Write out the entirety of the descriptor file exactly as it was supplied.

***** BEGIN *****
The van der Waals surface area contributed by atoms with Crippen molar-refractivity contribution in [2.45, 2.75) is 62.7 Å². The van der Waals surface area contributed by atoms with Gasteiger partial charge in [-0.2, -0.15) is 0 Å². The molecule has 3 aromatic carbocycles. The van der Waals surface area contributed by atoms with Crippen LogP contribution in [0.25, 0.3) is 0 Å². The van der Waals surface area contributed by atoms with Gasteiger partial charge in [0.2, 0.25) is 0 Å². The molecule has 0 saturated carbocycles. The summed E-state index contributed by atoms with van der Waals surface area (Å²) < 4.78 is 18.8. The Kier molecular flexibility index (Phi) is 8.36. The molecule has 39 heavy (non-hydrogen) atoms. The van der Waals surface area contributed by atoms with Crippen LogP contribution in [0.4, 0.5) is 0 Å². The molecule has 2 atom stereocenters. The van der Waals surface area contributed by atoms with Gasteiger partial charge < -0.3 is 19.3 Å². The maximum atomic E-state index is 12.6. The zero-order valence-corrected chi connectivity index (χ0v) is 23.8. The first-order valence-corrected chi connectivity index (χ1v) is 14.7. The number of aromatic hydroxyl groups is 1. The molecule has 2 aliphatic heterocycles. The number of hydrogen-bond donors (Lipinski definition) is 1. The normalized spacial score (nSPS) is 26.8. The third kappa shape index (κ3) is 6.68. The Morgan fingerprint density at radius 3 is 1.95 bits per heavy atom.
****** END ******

The van der Waals surface area contributed by atoms with Crippen molar-refractivity contribution in [2.45, 2.75) is 62.7 Å². The van der Waals surface area contributed by atoms with Gasteiger partial charge in [-0.2, -0.15) is 0 Å². The molecule has 3 aromatic carbocycles. The van der Waals surface area contributed by atoms with Crippen LogP contribution in [0.25, 0.3) is 0 Å². The van der Waals surface area contributed by atoms with Gasteiger partial charge in [0.2, 0.25) is 0 Å². The molecule has 0 saturated carbocycles. The summed E-state index contributed by atoms with van der Waals surface area (Å²) < 4.78 is 18.8. The Kier molecular flexibility index (Phi) is 8.36. The molecule has 39 heavy (non-hydrogen) atoms. The van der Waals surface area contributed by atoms with Crippen LogP contribution in [0.4, 0.5) is 0 Å². The molecule has 2 atom stereocenters. The van der Waals surface area contributed by atoms with Gasteiger partial charge < -0.3 is 19.3 Å². The maximum atomic E-state index is 12.6. The zero-order valence-corrected chi connectivity index (χ0v) is 23.8. The first-order valence-corrected chi connectivity index (χ1v) is 14.7. The number of aromatic hydroxyl groups is 1. The molecule has 2 aliphatic heterocycles. The number of hydrogen-bond donors (Lipinski definition) is 1. The normalized spacial score (nSPS) is 26.8. The third kappa shape index (κ3) is 6.68. The Morgan fingerprint density at radius 3 is 1.95 bits per heavy atom.